1st October 2002

strange news from another star

Samuel Palmer - Moonlight, a Landscape with Sheep

'As I lay down on the grass, I observed the glittering silver line on the ridge of the backs of the sheep, owing to their situation respecting the sun, which made them look beautiful, but with something of strangeness, like animals of another kind, as if belonging to a more splendid world.'
Dorothy Wordsworth - Journals

2nd October 2002

mystery train

If like me you've been used to using a car for long-distance journeys, you'll have forgotten about the strangeness and allure of the train. More like an aeroplane than any other vehicle, the train launches you across alien spaces and brings you to your destination as if out of nowhere (although unlike travel by plane, you won't have seen a movie which in real life you would never in a million years pay money to view, and you won't have eaten some possibly enjoyable though never entirely identifiable foodstuffs - food which seems not to exist in terrestrial form).
For the view from out of the window of a train is of a looking-glass world, the back side of ordinary life: the rears of supermarkets, all steaming pipes and cardboard pulp, the wrong side of houses showing the second-best curtains, and those irresistible never-used pieces of ground bounded by the track and the rest of the world's fences, growing plants probably unknown to science and harbouring who knows what pockets of microfauna.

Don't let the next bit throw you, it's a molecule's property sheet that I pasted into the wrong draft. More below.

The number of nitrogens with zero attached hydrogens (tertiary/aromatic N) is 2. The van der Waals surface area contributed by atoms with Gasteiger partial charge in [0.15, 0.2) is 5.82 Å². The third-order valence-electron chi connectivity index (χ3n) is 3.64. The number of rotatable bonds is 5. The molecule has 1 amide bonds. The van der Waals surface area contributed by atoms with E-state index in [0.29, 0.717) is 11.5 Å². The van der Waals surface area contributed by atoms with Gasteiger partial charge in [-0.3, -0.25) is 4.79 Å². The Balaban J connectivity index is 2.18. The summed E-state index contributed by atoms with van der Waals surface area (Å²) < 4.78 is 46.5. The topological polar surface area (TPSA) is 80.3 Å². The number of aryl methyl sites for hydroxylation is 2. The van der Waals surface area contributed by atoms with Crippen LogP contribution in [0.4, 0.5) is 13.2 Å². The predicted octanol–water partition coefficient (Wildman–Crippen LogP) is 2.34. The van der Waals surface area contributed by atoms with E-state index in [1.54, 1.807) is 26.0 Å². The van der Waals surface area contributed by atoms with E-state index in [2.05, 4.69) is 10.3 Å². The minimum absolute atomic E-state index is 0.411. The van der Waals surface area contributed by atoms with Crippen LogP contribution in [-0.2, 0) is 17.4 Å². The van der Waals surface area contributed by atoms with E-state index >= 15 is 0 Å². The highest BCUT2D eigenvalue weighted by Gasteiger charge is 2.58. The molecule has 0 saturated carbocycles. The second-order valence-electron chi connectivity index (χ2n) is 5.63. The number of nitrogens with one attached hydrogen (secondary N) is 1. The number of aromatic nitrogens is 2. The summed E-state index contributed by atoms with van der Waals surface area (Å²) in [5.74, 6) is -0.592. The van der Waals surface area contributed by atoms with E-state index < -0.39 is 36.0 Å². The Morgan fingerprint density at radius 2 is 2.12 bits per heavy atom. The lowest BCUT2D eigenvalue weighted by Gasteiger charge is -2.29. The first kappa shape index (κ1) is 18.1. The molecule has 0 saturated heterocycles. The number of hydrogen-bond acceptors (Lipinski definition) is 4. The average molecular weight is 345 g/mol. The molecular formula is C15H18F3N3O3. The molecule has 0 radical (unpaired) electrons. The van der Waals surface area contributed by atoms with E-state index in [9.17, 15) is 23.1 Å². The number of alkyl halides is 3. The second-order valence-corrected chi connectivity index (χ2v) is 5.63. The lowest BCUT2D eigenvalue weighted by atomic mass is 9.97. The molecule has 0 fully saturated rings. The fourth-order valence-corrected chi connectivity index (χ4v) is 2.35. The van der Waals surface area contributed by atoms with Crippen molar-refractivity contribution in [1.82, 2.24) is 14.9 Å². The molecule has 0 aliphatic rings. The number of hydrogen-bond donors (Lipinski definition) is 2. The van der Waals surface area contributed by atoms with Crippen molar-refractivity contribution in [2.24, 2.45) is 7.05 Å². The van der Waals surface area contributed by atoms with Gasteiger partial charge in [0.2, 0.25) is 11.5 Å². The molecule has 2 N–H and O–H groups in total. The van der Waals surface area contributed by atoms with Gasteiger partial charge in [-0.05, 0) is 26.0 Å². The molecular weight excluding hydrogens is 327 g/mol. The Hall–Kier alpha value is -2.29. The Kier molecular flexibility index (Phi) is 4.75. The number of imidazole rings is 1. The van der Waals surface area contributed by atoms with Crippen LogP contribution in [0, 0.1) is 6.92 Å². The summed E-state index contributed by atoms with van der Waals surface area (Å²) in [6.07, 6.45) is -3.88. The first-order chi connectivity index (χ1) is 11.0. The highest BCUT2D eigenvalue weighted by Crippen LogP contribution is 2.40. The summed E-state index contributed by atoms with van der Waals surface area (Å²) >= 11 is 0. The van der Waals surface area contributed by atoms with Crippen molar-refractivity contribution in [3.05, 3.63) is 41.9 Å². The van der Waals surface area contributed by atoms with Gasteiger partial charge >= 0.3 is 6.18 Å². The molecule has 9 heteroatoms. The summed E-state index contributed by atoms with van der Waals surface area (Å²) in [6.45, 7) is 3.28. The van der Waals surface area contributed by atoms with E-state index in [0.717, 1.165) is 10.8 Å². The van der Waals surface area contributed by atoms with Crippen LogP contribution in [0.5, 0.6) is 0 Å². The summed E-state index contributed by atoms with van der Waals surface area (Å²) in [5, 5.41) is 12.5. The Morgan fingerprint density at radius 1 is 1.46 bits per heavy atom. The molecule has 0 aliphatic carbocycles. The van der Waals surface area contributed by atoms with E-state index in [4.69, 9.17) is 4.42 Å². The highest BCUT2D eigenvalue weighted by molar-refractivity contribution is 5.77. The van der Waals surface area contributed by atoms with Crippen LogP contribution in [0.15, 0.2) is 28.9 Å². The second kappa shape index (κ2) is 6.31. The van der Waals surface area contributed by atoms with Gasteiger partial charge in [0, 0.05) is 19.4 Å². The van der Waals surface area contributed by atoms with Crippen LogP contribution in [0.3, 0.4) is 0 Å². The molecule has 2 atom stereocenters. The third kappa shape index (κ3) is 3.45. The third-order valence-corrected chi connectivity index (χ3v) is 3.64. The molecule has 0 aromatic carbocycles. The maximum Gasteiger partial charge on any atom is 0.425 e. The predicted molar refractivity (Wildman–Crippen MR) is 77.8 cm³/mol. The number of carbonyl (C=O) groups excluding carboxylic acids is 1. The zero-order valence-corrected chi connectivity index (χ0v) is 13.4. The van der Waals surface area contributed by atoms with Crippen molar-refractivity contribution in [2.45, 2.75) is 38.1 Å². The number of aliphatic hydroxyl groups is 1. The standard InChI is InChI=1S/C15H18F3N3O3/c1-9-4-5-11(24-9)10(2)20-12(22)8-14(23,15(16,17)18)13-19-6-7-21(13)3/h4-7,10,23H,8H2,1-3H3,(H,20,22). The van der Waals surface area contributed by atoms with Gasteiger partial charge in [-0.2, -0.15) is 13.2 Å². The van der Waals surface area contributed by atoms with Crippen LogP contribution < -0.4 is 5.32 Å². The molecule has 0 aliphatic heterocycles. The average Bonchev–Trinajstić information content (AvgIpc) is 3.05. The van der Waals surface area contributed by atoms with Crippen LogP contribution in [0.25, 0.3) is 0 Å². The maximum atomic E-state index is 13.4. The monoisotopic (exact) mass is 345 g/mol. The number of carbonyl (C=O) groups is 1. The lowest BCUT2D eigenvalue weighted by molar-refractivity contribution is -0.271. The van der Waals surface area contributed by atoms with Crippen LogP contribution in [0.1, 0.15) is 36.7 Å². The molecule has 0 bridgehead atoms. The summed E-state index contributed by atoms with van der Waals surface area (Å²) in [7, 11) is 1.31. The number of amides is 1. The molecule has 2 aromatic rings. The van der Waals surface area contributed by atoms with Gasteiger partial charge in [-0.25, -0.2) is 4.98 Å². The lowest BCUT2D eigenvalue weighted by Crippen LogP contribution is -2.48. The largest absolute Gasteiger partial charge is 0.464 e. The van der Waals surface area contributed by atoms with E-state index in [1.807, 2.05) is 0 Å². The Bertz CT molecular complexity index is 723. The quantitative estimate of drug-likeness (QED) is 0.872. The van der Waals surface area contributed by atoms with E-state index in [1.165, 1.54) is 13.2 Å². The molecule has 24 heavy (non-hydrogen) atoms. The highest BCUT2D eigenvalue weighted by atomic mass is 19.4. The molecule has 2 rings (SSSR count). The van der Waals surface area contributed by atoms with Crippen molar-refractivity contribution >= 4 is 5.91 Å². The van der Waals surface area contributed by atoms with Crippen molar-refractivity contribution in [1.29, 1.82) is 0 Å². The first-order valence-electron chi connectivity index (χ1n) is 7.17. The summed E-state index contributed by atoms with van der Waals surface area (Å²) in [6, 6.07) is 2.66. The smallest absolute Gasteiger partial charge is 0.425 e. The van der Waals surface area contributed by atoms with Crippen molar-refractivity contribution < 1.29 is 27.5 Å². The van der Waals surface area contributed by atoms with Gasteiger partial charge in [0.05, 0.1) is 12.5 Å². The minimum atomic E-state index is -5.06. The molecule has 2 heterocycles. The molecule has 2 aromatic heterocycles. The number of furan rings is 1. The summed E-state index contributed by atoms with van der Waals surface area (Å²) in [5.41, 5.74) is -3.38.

Passing over a level-crossing gives a habitual driver a strange inward lurch as the usual situation is reversed, and the road is seen from an unaccustomed angle, its lowered barriers screaming STOP as you're whisked by unexpectedly.
Even birds seen from a train seem not to behave in the proper manner: a moorhen sauntering through a field of stubble, a pheasant perched on a garden fence in imitation of a blackbird - from a car, surely, they'd be in their usual places, skulking through reeds or flattened into the tarmac.
You return to your book, another strange world into which you're sunk, trying to ignore the passing field in which the sheep all seem to be kneeling down to eat.

7th October 2002